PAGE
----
Police Officers above the Rank of Inspector Currently Suspended

Lord Carlile of Berriew asked Her Majesty's Government:

    What would be the cost to public funds of obtaining information concerning the number of police officers above the rank of inspector currently suspended in England and Wales; and what is the amount of salary and other emoluments being paid to them.[HL1626]

The Minister of State, Home Office (Lord Falconer of Thoroton): I estimate the cost of this exercise to be over £1,000. This figure is based on an estimated average unit salary cost and an estimated time to collect this information in each of the 43 police forces. This estimate does not include the cost of transmitting the information or the cost to the Home Office of co-ordinating and collating it.

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Government IT Systems: Security

The Earl of Northesk asked Her Majesty's Government:

    In light of recent advice from the National Infrastructure Security Co-ordination Centre (NISCC) about potential threats to key commerical information technology systems, whether appropriate steps are being taken to protect the integrity of the Government's own information technology systems. HL1849]

Lord Falconer of Thoroton: Each department and agency is responsible, under its Minister, for maintaining its own appropriate levels of protective security. To help meet this responsibility, protective security policy is decided, and advice and guidance provided, through a Cabinet Office committee structure. In addition, the National Infrastructure Security Co-ordination Centre (NISCC) helps departments to secure their systems by disseminating reports of significant electronic attack threats from a wide range of sources.lynne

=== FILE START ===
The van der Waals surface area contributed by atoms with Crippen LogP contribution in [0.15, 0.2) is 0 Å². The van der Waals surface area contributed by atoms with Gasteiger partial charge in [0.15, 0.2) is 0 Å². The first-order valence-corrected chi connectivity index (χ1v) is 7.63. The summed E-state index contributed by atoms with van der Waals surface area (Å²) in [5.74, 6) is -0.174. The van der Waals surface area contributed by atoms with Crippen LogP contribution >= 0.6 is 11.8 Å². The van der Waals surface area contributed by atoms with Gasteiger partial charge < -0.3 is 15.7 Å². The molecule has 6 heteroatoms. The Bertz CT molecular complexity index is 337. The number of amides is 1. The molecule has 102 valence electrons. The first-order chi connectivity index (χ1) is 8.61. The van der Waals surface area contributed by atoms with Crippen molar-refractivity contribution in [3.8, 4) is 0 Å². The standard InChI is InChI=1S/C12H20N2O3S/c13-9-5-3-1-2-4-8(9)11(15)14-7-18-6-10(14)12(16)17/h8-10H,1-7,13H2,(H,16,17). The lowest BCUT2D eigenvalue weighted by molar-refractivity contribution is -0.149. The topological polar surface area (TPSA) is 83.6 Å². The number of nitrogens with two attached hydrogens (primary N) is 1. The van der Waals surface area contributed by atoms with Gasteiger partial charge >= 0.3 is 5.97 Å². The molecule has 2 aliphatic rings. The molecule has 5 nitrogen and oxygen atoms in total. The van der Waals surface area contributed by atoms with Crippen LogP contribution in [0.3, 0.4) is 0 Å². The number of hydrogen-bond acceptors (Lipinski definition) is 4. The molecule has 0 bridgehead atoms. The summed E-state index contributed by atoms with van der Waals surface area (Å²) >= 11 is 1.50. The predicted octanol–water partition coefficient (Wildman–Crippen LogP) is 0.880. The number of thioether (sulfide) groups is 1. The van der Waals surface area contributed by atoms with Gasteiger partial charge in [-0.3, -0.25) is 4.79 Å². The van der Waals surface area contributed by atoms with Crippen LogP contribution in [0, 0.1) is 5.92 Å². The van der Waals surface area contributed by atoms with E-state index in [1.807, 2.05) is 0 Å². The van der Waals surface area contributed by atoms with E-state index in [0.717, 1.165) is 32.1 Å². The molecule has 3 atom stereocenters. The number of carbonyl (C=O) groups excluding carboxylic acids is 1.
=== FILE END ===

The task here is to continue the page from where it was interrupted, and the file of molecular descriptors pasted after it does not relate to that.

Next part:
Key Commercial IT Systems: Security

The Earl of Northesk asked Her Majesty's Government:

    In light of recent advice from the National Infrastructure Security Co-ordination Centre (NISCC) about potential threats to key commercial information technology systems, what practical assistance they are offering to appropriate commercial interests to facilitate an effective response to the risk.[HL1850]

Lord Falconer of Thoroton: Central government assistance to those systems that are considered to be part of the critical national infrastructure is by way of the Unified Incident Reporting and Alert Scheme (UNIRAS), which is part of the National Infrastructure Security Co-ordination Centre (NISCC).

UNIRAS is the UK Government CERT (Computer Emergency Response Team) and receives reports of significant electronic attack incidents, threats, new vulnerabilities and countermeasures from its customer base and other commercial, government and international sources. It then validates, amends (where appropriate) and disseminates the information back to its customers through e-mail alerts and warnings. In addition, UNIRAS provides a helpdesk for its customers, giving advice on IT security incidents, particularly internet related problems; and collates reports of IT security incidents supplied by its customers and issues regular statistics. These reports are suitably amended to protect commercial or departmental sensitivies.

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Trafficking Victims

Baroness Gould of Potternewton asked Her Majesty's Government:

    What progress has been made towards establishing the special arrangements for victims of trafficking outlined in Chapter 5 of the White Paper Secure Borders, Safe Havens.[HL2079]

The Parliamentary Under-Secretary of State, Home Office (Lord Filkin): The Government are pleased to accounce new measures to support female victims of human trafficking for sexual exploitation in the UK.

The Nationality, Immigration and Asylum (NIA) Act 2002 introduced a new offence that commenced on 10 February 2003 of "trafficking a person for the purpose of controlling him or her in prostitution".